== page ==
Tuesday, January 29, 2019

Continuing the Deep Dive Into the Treasure Trove

Pianist and composer Roberto Magris (born 1959, Trieste, Italy) is truly a citizen of the world. With a long career playing jazz in venues large and small, in big cities and faraway villages, he's become an emissary, an ambassador if you will, for the power of music, the joy of interplay, and for playing this music with and for all generations.  His recordings have paired with drummer Albert "Tootie" Heath, saxophonist Herb Geller, bassist Dr. Art Davis, multi-instrumentalist Ira Sullivan, drummer Idris Muhammad, and a slew of others.  These albums have both explored the "tradition" as well as creating new pathways of enjoyment.

His latest album, "World Gardens" (JMood Records), finds the pianist in the studio with bass Dominique Sanders, drummer Brian Steven, and percussionist Pablo Sanhueza.  Sharp-eyed readers and listeners will notice a resemblance to the mere recent sounds and ensembles of Ahmad Jamal but the most telling comparison is how music joy both leaders imbue their respective music with.  The new album blends standards, originals, individual pieces from drummer Andrew Cyrille and pop megastar Michael Jackson, and several folk songs into a 75+ minute program that will have you tapping your feet and smiling broadly.  That's not to say the quartet doesn't slow the pace every once a while (the leader's "Another More Blues", Jimmy Dorsey's "I'm Glad There is You" with its slow swing feel, and the lovely Slovenan folk tune "Vse Najilepse Rozice/All the Most Beautiful Flowers" played as a piano solo) but the mood throughout is upbeat and positive.

Right out of the gate, the musicians hit their stride on the late Jackson's mega-hit "Never Can Say Goodbye" - what the leader does well is emphasize both the handsome melody and the rhythms inherent in the song's construction.  The rhythms percolate but never overheat while Magris dances with glee throughout his solo. The quartet takes its time entering the special musical world of "Blue Bamboo" (a Chinese folk song from Yunnan Province) and not how each voice is important to the song, from the elegant percussion to the bass rhythms and counterpoint, plus the powerful piano solo.  Hard to not to be seduced by the powerful rhythmic drive of Magris' "Song For an African Child." With a subtle nod to the rhythms and South African melodies of Abdullah Ibrahim, the piece bounces along with infectious melody lines and playful interactions.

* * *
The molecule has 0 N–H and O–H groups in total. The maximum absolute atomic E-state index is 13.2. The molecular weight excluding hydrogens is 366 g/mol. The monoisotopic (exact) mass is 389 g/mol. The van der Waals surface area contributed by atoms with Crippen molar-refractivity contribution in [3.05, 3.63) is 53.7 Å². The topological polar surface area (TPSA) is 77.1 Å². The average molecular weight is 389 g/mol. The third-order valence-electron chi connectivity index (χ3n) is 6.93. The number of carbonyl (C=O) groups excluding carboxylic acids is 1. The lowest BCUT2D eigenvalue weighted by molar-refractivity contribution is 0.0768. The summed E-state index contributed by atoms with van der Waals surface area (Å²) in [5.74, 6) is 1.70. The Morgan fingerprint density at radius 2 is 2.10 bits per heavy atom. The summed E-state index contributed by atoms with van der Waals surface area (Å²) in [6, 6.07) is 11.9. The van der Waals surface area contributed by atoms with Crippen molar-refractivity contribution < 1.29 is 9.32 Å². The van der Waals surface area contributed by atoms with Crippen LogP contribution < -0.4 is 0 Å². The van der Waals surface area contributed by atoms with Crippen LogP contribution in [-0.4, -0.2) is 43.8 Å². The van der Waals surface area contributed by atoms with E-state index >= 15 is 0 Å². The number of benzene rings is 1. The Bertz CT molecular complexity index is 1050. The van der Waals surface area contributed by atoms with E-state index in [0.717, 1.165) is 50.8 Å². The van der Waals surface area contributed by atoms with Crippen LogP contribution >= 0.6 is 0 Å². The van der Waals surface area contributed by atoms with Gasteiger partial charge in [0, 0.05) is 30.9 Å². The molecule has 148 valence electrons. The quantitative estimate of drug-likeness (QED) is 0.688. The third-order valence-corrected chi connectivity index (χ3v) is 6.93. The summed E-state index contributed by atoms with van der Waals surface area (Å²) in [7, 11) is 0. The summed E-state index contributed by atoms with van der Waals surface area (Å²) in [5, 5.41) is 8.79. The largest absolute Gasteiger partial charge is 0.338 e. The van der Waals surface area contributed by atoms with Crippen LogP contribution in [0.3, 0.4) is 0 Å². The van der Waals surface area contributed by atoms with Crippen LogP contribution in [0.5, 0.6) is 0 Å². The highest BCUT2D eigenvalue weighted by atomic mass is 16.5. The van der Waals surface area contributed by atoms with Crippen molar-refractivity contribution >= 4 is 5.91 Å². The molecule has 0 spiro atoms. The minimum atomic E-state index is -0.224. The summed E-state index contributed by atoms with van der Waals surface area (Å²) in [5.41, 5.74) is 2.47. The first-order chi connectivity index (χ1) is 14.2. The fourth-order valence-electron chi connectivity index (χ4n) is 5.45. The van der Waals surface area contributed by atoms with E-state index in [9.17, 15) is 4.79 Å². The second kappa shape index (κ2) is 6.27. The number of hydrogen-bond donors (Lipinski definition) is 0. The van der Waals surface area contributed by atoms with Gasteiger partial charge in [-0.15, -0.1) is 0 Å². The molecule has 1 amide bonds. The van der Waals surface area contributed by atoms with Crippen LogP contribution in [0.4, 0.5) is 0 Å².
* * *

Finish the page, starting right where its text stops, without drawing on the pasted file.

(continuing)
In the midst of the deep chill that comes and goes in the Northeastern states of the US, "World Gardens" will have you dreaming of spring and summer.  Roberto Magris and his delightful band reminds us that dark times and moods can often be alleviated by music that asks nothing more of you than to sit back, relax, and dig the sounds! A special attraction at the close of the album is the "Audio Notebook" of Executive Producer Paul Collins - it's his own review!

For more information, go to www.jmoodrecords.com.

Here's a taste:

Although you might mistake the three men in the photo on the left as cast members of "Law & Order" (pick a version), it's actually (from left to right) Ernesto Cervini (drums, percussion, reeds), Daniel Fortin (bass), and Chris Donnelly (piano, synth, Fender Rhodes, spoons) - collectively, they are known as Myriad3. In Fall of 2018, the trio released its fourth album "Vera" (Alma Records) and the music continues the ensemble's adventures in sound. Earlier albums leaned towards the modern trio sounds of The Bad Plus but this recording is certainly the trio's most inventive and personal document.

Pay attention to the opening three tracks.  Each song tells a story. Donnelly's "Pluie Lyonnaise" is a ballad that has a long introduction with the pianist sticking to chords and the rhythm section creating a solid foundation.  The trio does not rush, takes it time to set the mood before Donnelly takes a classically inspired jaunt. The bass and drums return playing the original tempo and the pianist dances above them.  "Tamboa" starts out with hand percussion then the piano picks up on the rhythm. Soon, Cervini is pushing the tempo on drums. Then, there's a bass solo that leads to a slower-paced piano solo.  Obviously, there's a lot going on here and it strikes this listener that the trio push and prod each other so that the music is not stale. The third track, "Ward Lock", builds off the simple figures created by the bass and piano. Cervini's splendid cymbal work surround the lovely child-like melody played by the piano before the trio moves into the solo section Pay attention to how the musicians are listening to each other, they are all creating the story together.

I could continue, telling you how lovely the following track, "Diamond", but you should discover this for yourself. If you like piano and willing to move away from the styles of Bill Evans, Fred Hersch, Oscar Peterson, Brad Mehldau and so many others, you will hear music on "Vera" that will renew your faith in creative music.  Myriad3 writes its own material (one exception here is Igor Stravinsky's delightful "Piano-Rag-Music"), they usually play the songs on the road before heading into the studio, and one can tell these pieces are not thrown together for the sake of the recording.  Sit with this music, let it flow over you but pay attention - the band does not take short cuts, they don't fill space for the sake of an album, and each piece has its own story.  Took a while for me to discover the beauty and joy in this music. I needed to slow down, take a breath, throw away expectations, and just listen.  "Vera" is delightful from start to finish - just give the music a chance.

For more information, go to www.myriad3.com.

Listen to this track - have fun:

No comments:

Post a Comment